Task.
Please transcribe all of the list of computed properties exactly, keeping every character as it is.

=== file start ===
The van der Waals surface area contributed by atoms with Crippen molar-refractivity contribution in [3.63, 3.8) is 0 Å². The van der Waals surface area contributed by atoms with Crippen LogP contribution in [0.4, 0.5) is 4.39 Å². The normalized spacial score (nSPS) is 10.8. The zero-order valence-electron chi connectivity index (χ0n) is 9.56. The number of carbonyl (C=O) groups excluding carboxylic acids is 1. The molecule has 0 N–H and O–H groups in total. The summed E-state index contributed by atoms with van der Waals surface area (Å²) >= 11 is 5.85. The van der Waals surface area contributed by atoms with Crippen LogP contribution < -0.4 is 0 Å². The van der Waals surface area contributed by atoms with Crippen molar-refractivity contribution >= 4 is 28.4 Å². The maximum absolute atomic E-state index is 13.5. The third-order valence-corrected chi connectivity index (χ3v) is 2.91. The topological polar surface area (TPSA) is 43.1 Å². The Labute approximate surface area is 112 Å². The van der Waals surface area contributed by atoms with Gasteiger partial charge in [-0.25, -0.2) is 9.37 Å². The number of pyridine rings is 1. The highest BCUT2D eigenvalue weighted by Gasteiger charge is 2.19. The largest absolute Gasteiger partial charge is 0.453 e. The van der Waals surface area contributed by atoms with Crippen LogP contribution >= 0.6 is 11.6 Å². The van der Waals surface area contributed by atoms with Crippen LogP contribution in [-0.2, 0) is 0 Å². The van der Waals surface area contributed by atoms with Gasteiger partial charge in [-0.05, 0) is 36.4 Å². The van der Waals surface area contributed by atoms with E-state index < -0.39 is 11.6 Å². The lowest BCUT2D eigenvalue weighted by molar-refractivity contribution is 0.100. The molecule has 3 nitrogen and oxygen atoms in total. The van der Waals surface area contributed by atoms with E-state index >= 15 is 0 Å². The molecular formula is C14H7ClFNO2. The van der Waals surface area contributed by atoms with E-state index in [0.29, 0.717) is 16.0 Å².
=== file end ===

The van der Waals surface area contributed by atoms with Crippen molar-refractivity contribution in [3.63, 3.8) is 0 Å². The van der Waals surface area contributed by atoms with Crippen LogP contribution in [0.4, 0.5) is 4.39 Å². The normalized spacial score (nSPS) is 10.8. The zero-order valence-electron chi connectivity index (χ0n) is 9.56. The number of carbonyl (C=O) groups excluding carboxylic acids is 1. The molecule has 0 N–H and O–H groups in total. The summed E-state index contributed by atoms with van der Waals surface area (Å²) >= 11 is 5.85. The van der Waals surface area contributed by atoms with Crippen LogP contribution < -0.4 is 0 Å². The van der Waals surface area contributed by atoms with Crippen molar-refractivity contribution >= 4 is 28.4 Å². The maximum absolute atomic E-state index is 13.5. The third-order valence-corrected chi connectivity index (χ3v) is 2.91. The topological polar surface area (TPSA) is 43.1 Å². The Labute approximate surface area is 112 Å². The van der Waals surface area contributed by atoms with Gasteiger partial charge in [-0.25, -0.2) is 9.37 Å². The number of pyridine rings is 1. The highest BCUT2D eigenvalue weighted by Gasteiger charge is 2.19. The largest absolute Gasteiger partial charge is 0.453 e. The van der Waals surface area contributed by atoms with Crippen LogP contribution >= 0.6 is 11.6 Å². The van der Waals surface area contributed by atoms with Crippen LogP contribution in [-0.2, 0) is 0 Å². The van der Waals surface area contributed by atoms with Gasteiger partial charge in [-0.05, 0) is 36.4 Å². The van der Waals surface area contributed by atoms with E-state index < -0.39 is 11.6 Å². The lowest BCUT2D eigenvalue weighted by molar-refractivity contribution is 0.100. The molecule has 3 nitrogen and oxygen atoms in total. The van der Waals surface area contributed by atoms with E-state index >= 15 is 0 Å². The molecular formula is C14H7ClFNO2. The van der Waals surface area contributed by atoms with E-state index in [0.29, 0.717) is 16.0 Å².